Morgan Frierson looked across the football field, at stands filled with Edison students, all stomping and cheering for the start of the pep rally. A frenzied exhibition of school spirit would guarantee that Edison’s principal and staff would authorize another such rally. And who didn’t want to cut out of last period thirty minutes early? Morgan knew some kids were already melting away into the Michigan afternoon, ditching school and the rally, but most were hanging around in the stands.
She stood at the mouth of the short tunnel leading from the locker room, the football team stamping behind her, waiting for Principal Simmons to finish his comments on the makeshift stage in the middle of the field. The marching band had already played and gone through a few formations, and now its members were standing at the foot of the stage, sweating in the hot sun. Morgan fidgeted impatiently, and when she felt the brush of lips on the back of her neck, she jumped a foot.
“Whoa, babe! It’s a kiss, not a knife,” she heard her boyfriend, Trent Caparella, say.
Behind them, a few of the players made smacking sounds and off-color remarks.
Trent turned, saying good-naturedly, “Knock it off, dirtbags.”
Morgan spun to face Trent. “You startled me.”
Trent was a soccer player, but during football season Coach used Trent’s kicking leg to add necessary extra points and field goals to the scoreboard. “Nervous, Madam President?”
They were seniors and Morgan had been elected student council president. Today was her first public speech to the student body. “Nervous? How could I be? I just love talking to a thousand kids who are going to ignore me.”
“Never happen. When they see you coming, they’ll bow.”
“Very funny.” Morgan chewed her bottom lip, heard her name from the principal’s mike. She took a deep breath. “Here I go.” She jogged onto the field, looking at the ground so she wouldn’t trip. Catcalls and cheers erupted from the stands. She glanced up to see her best friend, Kelli, and a whole squad of cheerleaders waving at her. The front rows of the stands were packed with her fellow seniors, benches of honor at every pep rally, off-limits to the other kids.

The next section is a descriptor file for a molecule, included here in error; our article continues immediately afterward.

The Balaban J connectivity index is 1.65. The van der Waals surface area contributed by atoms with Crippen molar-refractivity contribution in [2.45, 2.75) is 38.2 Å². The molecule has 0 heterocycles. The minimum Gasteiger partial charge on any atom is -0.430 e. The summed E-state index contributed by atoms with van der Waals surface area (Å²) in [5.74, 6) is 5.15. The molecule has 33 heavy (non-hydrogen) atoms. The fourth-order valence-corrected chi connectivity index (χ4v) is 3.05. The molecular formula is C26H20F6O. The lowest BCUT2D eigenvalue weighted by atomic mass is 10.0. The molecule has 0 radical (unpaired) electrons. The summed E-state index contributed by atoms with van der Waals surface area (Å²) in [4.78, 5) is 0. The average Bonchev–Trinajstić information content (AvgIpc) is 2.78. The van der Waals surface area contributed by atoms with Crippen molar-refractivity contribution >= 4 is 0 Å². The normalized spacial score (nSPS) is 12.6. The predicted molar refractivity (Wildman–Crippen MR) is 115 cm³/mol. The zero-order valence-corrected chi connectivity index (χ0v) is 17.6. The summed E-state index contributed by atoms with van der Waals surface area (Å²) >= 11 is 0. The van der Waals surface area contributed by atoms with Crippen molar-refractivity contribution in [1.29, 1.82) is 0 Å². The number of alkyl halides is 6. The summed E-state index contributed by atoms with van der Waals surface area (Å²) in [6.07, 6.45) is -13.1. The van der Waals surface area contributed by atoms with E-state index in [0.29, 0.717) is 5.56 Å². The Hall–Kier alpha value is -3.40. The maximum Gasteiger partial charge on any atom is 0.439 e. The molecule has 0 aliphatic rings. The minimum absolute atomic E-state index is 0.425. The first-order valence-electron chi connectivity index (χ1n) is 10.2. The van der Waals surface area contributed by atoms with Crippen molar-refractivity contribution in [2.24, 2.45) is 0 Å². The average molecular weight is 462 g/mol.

Morgan trotted up the platform stairs, her hair bobbing on her shoulders, and went to the mike. “Seniors, juniors, sophomores, freshmen!” The bleachers yipped with whistles and stomping. Each class attempted to outscreech the others. Morgan quickly decided to dump her prepared remarks about school spirit. “Here they are!” she shouted. “Your Fighting Eagles!”
The football team, dressed in bright blue-and-white uniforms, jogged out onto the field, and the students did their cheering duty, led by the cheerleading squad. Morgan kept her eyes on Trent. He was gorgeous: tall, blond, broad-shouldered, with bulging leg muscles from years of playing soccer. She felt so lucky to be his girl. Ever since their freshman year, when they’d first set eyes on each other, they’d been a couple--“the Jock and the Princess, a Disney movie in living color.” That was what Kelli had always said about them. Morgan couldn’t deny she agreed with her friend’s analysis. She and Trent were a perfect couple; everyone said so. He was one of the reasons she’d been elected student council president, and they the Most Popular Twosome for the yearbook. But she’d earned Most Likely to Succeed and become a Merit Scholar on her own. No denying she was driven to earn high grades and college scholarships. Trent had already been offered athletic scholarships from top universities. They would be going their separate ways after graduation. That was hard for Morgan--knowing that this was their last year together before their lives changed forever.
The team jogged around the football field. Cheers. Kelli and the cheerleading squad flashed pom-poms, made human pyramids, executed precise tumbling routines. More cheers from the bleachers. The band struck up the school song and air horns sounded out of nowhere. The principal beamed toward the stands. Morgan felt a deep stirring of school spirit and teared up. For a moment, her gaze connected with Trent’s. He blew her a kiss.
And then, without warning, in front of the goalpost at the east end of the field, all hell broke loose.
Excerpted from Red Heart Tattoo by Lurlene McDaniel. Copyright © 2012 by Lurlene McDaniel. Excerpted by permission of Ember, a division of Random House LLC. All rights reserved. No part of this excerpt may be reproduced or reprinted without permission in writing from the publisher.